Support for Proposition 54 Declining as Awareness Increases, Poll Finds
Support for Proposition 54 continues to decline, with 40% favoring and 40% opposing the ballot initiative, according to a Field Poll survey of 505 likely voters conducted between Sept. 3 and Sept. 7, the San Francisco Chronicle reports (Schevitz, San Francisco Chronicle, 9/11). Proposition 54, also known as the Racial Privacy Initiative, would prevent California government agencies and schools from collecting racial and ethnic data but would allow exemptions in instances involving some medical research data, convicted criminals or crime suspects and occasions in which the federal government requires racial data (California Healthline, 9/10). The percentage of likely voters who were aware of the Oct. 7 ballot measure rose from 25% in July to 54% this month. However, support for the initiative dropped from 50% to 40% during the same period, and opposition increased from 29% to 40%, the survey found. Another 20% of respondents in the most recent survey were undecided. The survey found that among respondents who opposed the recall, 55% also opposed Proposition 54 and that among respondents favoring the recall, 52% opposed the ballot measure (San Francisco Chronicle, 9/11). When responses were classified by race, the poll found 58% of Latino voters and 50% of black voters opposed the initiative, while white voters were virtually split on the issue, with 40% favoring the measure and 38% opposing it (Smith, Sacramento Bee, 9/11). The survey's margin of error is plus or minus 4.5 percentage points (San Francisco Chronicle, 9/11). The poll is available online.
Field Poll Director Mark DiCamillo, who has tracked polls of over 200 initiatives, said the survey results are "quite ominous" for Proposition 54's chances of approval. "Once you start getting numbers that close this far out, four weeks before the election, usually the momentum continues," DiCamillo said (San Francisco Chronicle, 9/11). Justin Jones, spokesperson for the American Civil Rights Coalition, which supports the initiative, said the results reflect that opponents have been "using scare tactics, suggesting [Proposition 54] will somehow impair health care, when they know very well there is a full exemption for health care." Ward Connerly, the initiative's author and chief proponent, issued a statement saying he is "convinced that once voters read the initiative, Proposition 54 will pass" (Fisher, Orange County Register, 9/11).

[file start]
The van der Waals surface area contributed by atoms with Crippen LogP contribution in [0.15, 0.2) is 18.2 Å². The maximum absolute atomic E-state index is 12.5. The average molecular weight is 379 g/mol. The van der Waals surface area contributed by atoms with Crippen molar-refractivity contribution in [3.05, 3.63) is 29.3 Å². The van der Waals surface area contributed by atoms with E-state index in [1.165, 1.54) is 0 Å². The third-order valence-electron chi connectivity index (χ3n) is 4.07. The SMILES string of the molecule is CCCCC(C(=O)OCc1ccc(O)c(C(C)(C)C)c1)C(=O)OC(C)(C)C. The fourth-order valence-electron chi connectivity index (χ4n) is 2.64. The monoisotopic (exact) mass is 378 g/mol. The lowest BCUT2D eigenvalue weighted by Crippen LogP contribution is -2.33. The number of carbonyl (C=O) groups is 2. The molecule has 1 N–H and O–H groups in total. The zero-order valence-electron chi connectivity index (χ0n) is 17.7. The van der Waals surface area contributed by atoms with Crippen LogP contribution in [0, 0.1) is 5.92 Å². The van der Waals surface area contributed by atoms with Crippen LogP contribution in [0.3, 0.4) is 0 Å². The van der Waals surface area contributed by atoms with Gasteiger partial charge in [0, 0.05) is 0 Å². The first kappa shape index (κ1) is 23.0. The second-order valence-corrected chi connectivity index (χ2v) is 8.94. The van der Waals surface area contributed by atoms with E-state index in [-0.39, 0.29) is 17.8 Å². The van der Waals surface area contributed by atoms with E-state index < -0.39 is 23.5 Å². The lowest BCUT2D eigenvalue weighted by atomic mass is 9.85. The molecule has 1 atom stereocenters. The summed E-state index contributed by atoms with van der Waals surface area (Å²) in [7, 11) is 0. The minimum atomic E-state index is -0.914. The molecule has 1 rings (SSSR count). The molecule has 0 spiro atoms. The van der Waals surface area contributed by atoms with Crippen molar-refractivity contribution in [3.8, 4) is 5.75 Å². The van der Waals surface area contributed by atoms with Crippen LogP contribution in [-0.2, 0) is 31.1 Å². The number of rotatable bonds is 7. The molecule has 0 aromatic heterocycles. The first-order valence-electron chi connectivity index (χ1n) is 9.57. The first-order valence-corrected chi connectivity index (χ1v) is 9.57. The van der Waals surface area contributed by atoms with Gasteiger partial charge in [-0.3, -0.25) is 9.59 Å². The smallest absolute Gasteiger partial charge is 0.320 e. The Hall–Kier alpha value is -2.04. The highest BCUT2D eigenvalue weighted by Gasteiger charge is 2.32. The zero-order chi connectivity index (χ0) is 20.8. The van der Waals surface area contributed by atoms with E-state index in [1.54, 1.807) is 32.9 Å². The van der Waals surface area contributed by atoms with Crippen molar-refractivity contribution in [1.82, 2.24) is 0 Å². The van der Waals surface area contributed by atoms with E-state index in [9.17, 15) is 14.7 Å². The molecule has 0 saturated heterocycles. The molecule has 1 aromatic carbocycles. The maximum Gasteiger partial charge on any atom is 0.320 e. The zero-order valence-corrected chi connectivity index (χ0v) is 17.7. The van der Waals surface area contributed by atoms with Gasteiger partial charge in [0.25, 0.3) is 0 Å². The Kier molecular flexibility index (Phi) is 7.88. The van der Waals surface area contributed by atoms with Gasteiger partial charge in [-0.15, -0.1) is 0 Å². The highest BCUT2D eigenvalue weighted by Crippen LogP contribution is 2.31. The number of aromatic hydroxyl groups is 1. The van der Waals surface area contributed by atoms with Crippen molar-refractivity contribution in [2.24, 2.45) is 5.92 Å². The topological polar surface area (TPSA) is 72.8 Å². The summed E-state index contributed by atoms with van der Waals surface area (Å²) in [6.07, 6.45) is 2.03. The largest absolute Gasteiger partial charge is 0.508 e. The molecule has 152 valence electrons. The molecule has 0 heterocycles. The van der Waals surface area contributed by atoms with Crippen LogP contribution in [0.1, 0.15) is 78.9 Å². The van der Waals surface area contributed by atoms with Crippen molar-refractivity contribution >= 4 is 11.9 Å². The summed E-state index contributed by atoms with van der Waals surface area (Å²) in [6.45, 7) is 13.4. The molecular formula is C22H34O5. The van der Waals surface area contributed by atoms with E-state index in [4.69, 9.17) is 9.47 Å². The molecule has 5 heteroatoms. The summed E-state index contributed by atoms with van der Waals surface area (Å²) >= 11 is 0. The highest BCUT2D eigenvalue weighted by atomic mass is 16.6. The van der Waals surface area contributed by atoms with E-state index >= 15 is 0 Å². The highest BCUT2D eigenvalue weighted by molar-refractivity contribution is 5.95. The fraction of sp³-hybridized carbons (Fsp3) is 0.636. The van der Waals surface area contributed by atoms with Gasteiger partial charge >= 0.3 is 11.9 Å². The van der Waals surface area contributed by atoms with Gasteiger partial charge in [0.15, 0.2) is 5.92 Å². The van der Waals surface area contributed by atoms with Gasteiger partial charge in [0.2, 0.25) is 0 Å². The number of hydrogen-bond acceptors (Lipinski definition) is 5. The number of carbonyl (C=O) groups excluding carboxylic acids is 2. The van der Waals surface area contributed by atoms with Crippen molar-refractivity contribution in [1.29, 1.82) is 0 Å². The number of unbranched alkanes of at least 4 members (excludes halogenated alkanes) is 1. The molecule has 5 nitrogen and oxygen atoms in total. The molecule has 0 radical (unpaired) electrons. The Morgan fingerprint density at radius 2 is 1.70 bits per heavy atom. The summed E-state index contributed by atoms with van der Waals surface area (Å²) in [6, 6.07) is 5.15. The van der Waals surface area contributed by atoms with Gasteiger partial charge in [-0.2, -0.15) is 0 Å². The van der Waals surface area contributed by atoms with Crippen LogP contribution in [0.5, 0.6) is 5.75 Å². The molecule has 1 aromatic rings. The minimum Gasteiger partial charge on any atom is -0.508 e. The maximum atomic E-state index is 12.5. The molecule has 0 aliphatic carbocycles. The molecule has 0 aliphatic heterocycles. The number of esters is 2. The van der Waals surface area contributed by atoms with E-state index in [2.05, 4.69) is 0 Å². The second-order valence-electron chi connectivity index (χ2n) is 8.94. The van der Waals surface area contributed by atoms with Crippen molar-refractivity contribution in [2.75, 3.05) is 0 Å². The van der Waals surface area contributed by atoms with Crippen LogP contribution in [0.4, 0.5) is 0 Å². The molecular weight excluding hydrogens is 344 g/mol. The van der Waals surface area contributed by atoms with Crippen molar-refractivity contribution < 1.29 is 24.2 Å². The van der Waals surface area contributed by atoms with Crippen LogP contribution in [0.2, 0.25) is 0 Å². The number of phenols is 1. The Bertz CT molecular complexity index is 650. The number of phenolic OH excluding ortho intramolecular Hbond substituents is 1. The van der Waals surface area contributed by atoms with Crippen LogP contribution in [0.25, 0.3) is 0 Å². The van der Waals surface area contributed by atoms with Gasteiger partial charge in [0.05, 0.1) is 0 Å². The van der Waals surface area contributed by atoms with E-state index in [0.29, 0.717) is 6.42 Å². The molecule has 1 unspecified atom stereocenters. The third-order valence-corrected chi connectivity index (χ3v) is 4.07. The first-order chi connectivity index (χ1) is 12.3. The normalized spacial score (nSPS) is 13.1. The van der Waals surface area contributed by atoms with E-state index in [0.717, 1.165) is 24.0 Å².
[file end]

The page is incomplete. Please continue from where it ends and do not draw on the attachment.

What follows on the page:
- A 60-second radio advertisement supporting Proposition 54 yesterday began airing on KFI in Los Angeles and KFBK in Sacramento, the Los Angeles Times reports. The ad, paid for in part by ACRC, features Connerly, who in the ad criticizes gubernatorial candidate Lt. Gov. Cruz Bustamante (D) for wanting to spend more than $4 million to oppose Proposition 54. Ads opposing the initiative will appear next week (Trounson, Los Angeles Times, 9/11). Capital Public Radio on Monday reported on Bustamante's diversion of campaign contributions. The segment includes comments from Connerly (Montgomery, Capital Public Radio, 9/8). The full segment is available online in RealPlayer.
- Leaders of the Urban League yesterday announced their opposition to Proposition 54, which they said would hinder state efforts to track information needed to obtain disease, the Los Angeles Times reports (Los Angeles Times, 9/12).
- The San Mateo County Board of Supervisors on Tuesday voted to oppose Proposition 54, the San Francisco Examiner reports. County Manager John Maltbie said the measure would require the county to use a costly and ineffective "one-size-fits all" approach to health care (Zaske, San Francisco Examiner, 9/10).
- While Proposition 54 is "seen differently by different folks ... at its core, Prop. 54 is about shutting down information," George Skelton writes in a Los Angeles Times column. He adds that the initiative "deem[s] certain information to be unnecessary -- even bad for people -- and prevent[s] its collection." He concludes, "We need to know about our changing world, and we don't want to guess. We need facts. Striving toward a colorblind society does not mean closing our eyes to knowledge" (Skelton, Los Angeles Times, 9/11).
- Proposition 54 is "silly" considering the "everyday reality" of "how fundamentally public race is in our lives," Elizabeth Chin, an associate professor of anthropology at Occidental College in Los Angeles, says in a commentary on NPR's "Tavis Smiley Show." According to Chin, "we are all being observed and observing" race through the "social lens we keep eternally held to our eyes," and "as much as we might wish, that ongoing process of observation is not something legislation can effectively address" (Chin, "Tavis Smiley Show," NPR, 9/8). The full segment is available online in RealPlayer.
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